Most recently, Trinity Lutheran distilled these and other decisions to the same effect into the “unremarkable” conclusion that disqualifying otherwise eligible recipients from a public benefit “solely because of their religious character” imposes “a penalty on the free exercise of religion that triggers the most exacting scrutiny….”
Montana’s no‐aid provision bars religious schools from public benefits solely because of the religious character of the schools. The provision also bars parents who wish to send their children to a religious school from those same benefits, again solely because of the religious character of the school. This is apparent from the plain text. The provision bars aid to any school “controlled in whole or in part by any church, sect, or denomination.” Mont. Const., Art. X, §6(1). The provision’s title—“Aid prohibited to sectarian schools”—confirms that the provision singles out schools based on their religious character….
When otherwise eligible recipients are disqualified from a public benefit “solely because of their religious character,” we must apply strict scrutiny. Trinity Lutheran…
The Blaine Amendment doesn’t exclude only those religious schools which fail to meet neutral educational standards, or have some other kind of flaw. They are barred from receiving state assistance for which similar secular institutions are eligible. That is clearly discrimination on the basis of religion, if anything is. The opinion goes on to explain that the Blaine Amendment cannot possibly survive strict scrutiny, as there is no narrowly tailored state interest that can justify a categorical ban on aid to religious schools, while simultaneously permitting aid to otherwise similar secular ones.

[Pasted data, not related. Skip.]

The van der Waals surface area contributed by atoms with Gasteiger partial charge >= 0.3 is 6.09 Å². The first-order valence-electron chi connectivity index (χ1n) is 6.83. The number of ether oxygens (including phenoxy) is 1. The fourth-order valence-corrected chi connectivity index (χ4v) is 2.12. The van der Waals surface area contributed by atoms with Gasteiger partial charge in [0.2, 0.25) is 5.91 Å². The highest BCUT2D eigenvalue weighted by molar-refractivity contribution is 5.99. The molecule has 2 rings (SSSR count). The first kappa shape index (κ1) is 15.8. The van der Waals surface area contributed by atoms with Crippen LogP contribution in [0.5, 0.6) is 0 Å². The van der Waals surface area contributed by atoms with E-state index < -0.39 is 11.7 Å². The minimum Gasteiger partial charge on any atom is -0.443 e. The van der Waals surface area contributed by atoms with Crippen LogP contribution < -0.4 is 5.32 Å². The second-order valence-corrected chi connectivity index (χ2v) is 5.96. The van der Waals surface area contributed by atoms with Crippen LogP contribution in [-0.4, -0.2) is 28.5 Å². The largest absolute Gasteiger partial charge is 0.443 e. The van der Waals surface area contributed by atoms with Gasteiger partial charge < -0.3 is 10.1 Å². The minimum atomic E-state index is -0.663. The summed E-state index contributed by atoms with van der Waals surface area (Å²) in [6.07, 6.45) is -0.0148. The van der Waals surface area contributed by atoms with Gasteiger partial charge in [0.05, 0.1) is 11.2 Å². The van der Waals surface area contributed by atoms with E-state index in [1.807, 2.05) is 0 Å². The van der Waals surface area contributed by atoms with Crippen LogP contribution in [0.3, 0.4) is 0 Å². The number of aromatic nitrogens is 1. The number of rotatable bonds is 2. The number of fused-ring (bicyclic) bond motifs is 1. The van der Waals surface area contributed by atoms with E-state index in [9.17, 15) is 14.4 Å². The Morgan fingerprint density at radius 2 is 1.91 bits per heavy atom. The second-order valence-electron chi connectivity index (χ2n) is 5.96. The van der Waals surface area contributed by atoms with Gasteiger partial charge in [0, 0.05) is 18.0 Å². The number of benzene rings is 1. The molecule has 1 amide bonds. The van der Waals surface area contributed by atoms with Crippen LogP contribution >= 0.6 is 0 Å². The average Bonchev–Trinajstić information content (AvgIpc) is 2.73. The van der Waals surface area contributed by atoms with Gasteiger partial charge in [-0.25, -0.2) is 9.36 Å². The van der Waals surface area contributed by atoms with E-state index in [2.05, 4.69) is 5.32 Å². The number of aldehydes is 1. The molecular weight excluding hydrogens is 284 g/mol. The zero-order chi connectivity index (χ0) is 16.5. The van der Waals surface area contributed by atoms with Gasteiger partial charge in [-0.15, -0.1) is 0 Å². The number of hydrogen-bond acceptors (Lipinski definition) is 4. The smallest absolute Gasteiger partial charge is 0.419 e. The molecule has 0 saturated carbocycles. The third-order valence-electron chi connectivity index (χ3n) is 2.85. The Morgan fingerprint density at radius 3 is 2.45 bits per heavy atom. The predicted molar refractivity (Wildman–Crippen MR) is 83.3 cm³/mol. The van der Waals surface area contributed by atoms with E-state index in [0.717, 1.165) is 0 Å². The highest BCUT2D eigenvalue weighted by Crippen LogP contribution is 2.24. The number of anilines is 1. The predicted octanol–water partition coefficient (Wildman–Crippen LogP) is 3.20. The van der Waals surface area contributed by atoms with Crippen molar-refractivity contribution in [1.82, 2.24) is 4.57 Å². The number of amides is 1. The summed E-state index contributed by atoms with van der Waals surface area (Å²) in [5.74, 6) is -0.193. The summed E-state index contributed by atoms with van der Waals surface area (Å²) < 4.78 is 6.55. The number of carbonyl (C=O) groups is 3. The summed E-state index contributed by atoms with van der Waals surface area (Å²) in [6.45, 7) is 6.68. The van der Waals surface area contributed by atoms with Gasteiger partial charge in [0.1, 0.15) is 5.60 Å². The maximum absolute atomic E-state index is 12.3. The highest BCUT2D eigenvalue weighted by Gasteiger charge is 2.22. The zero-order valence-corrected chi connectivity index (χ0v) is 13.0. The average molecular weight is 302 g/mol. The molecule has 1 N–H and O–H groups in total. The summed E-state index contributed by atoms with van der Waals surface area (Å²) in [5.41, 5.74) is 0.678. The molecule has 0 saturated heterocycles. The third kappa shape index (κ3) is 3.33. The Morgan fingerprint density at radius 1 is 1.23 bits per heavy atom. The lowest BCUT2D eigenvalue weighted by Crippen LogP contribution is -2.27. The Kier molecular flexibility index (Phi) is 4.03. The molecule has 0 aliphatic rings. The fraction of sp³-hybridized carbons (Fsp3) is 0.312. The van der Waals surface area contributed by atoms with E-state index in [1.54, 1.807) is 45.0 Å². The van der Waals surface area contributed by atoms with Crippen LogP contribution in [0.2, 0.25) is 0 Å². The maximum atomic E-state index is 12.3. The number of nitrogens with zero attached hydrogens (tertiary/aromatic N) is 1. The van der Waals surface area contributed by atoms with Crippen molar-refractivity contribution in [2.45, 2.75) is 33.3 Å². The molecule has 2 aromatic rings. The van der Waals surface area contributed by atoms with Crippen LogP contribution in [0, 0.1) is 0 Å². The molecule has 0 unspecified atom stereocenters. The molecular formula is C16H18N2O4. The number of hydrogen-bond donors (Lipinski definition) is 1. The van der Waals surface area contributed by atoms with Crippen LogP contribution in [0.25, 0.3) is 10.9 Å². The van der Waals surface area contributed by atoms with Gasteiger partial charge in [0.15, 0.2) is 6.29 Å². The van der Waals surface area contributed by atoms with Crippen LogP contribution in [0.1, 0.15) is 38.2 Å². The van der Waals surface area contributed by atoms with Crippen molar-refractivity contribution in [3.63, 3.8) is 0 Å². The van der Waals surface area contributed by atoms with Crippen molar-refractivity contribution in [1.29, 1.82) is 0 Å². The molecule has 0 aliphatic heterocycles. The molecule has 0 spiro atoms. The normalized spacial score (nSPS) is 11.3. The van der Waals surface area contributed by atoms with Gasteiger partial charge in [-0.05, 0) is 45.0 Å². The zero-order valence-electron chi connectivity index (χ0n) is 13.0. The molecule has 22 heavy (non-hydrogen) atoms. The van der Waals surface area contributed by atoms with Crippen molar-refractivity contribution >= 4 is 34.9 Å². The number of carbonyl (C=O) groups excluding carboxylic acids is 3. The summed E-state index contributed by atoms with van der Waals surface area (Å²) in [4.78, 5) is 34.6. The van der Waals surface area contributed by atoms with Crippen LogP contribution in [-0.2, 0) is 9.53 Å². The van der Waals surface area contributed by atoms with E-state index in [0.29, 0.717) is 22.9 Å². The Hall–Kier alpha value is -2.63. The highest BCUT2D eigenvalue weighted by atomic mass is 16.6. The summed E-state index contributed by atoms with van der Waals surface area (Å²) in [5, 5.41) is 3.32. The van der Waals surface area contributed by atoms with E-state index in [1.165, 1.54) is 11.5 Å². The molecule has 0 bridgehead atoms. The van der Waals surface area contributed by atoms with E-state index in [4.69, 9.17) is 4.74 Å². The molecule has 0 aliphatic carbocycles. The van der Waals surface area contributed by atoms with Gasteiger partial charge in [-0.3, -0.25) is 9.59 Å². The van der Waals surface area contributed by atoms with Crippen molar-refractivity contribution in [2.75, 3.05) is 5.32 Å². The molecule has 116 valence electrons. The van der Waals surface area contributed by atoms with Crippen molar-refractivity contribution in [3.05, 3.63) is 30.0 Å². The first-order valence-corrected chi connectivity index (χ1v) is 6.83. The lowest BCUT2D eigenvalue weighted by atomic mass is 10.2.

The dissenting justices argue that state governments must be free to discriminate against religious institutions in at least some instances, in order to avoid Establishment Clause programs. Here, for example, is a relevant passage from Justice Sotomayor’s dissent:
Contra the Court’s current approach, our free exercise precedents had long granted the government “some room to recognize the unique status of religious entities and to single them out on that basis for exclusion from otherwise generally applicable laws…..”
Here, a State may refuse to extend certain aid programs to religious entities when doing so avoids “historic and substantial” antiestablishment concerns. Locke [v. Davey], 540 U. S., at 725…. Indeed, one of the concurrences lauds petitioners’ spiritual pursuit, acknowledging that they seek state funds for manifestly religious purposes like “teach[ing] religion” so that petitioners may “outwardly and publicly” live out their religious tenets. Ante, at 3 (opinion of GORSUCH, J.). But those deeply religious goals confirm why Montana may properly decline to subsidize religious education. Involvement in such spiritual matters implicates both the Establishment Clause, see Cutter, 544 U. S., at 714, and the free exercise rights of taxpayers, “denying them the chance to decide for themselves whether and how to fund religion…”
This is a longstanding argument offered by defenders of discriminatory exclusion of religious institutions from government education programs. But it is dangerously flawed. If there is a violation of the Establishment Clause or the Free Exercise Clause any time the state provides assistance that helps religious people engage in “spiritual pursuits,” then the same argument can be used to justify excluding religious institutions from virtually any government service or tax credit. If the government provides police and fire department protection to religious institutions on the same basis as secular ones, that facilitates worshippers’ “spiritual pursuits” and denies taxpayers ” the chance to decide for themselves whether and how to fund religion.” The same point applies if the government gives tax exemptions to religious charities on the same basis as secular ones (as both the federal and state governments routinely do).